Mr Taylor —Over the last couple of years the government has undertaken a review of the distribution of funds in the Aboriginal Rental Housing Program on a cross-jurisdictional basis. Minister Patterson wrote to state and territory housing ministers about that review last year, I understand, indicating that, with the transfer of the Community Housing Improvement Program to the FaCS portfolio, the minister wanted to look at the total funding allocation of Indigenous housing before making a decision on needs based allocation of the total Commonwealth investment in Indigenous-specific housing.
Senator CROSSIN —Is there any specific review being undertaken rather than just a letter to ministers saying, `We want to talk about this'? Is anyone being charged with the responsibility of looking at throwing out the 1986 or 1989 data and using data that is more recent and relevant?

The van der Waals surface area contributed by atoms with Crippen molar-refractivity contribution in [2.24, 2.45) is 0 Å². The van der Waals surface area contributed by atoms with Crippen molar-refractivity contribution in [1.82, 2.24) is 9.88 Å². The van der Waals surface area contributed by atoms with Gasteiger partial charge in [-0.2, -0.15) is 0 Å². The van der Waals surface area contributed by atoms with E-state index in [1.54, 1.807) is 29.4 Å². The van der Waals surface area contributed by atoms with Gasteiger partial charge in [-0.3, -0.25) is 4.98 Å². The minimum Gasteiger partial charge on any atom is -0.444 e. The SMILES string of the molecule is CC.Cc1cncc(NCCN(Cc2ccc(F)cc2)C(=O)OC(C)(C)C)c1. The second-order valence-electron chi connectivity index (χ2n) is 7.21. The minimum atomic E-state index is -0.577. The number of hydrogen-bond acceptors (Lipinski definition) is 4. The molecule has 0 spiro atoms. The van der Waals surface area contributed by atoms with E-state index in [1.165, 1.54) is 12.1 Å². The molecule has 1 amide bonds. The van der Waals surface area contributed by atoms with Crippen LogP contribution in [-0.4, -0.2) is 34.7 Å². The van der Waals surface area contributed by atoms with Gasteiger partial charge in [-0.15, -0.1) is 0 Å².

Mr Taylor —Yes, Senator. My area is in the process of looking at the total funds allocation for Indigenous-specific housing.
Senator CROSSIN —In what way—more relevant data?
Mr Taylor —Certainly, with a range of data sources: census analysis, the latest completed community housing infrastructure needs survey and a range of administrative data sources.
Senator CROSSIN —Are you doing this review in consultation with someone or is it just an internal review?
Mr Taylor —It is being done internally.
Senator CROSSIN —Will the outcomes of this review be made public or is there a discussion paper being produced?
Mr Taylor —We expect to advise the minister later this year.
Senator CROSSIN —It will not be made public—no discussion paper?
Mr Taylor —The process is a matter for the minister.
Dr Harmer —Normally it would be used to position ourselves for discussions with the states. As I said to Senator Bartlett earlier, in these multilateral agreements when you are looking at changing the basis on which funds are given to the states it is quite difficult. Once they lock into a certain amount they like to hang onto it and so negotiations need to be based on very good information, which is what Mr Taylor has been working on. It will come down to a negotiation with the states.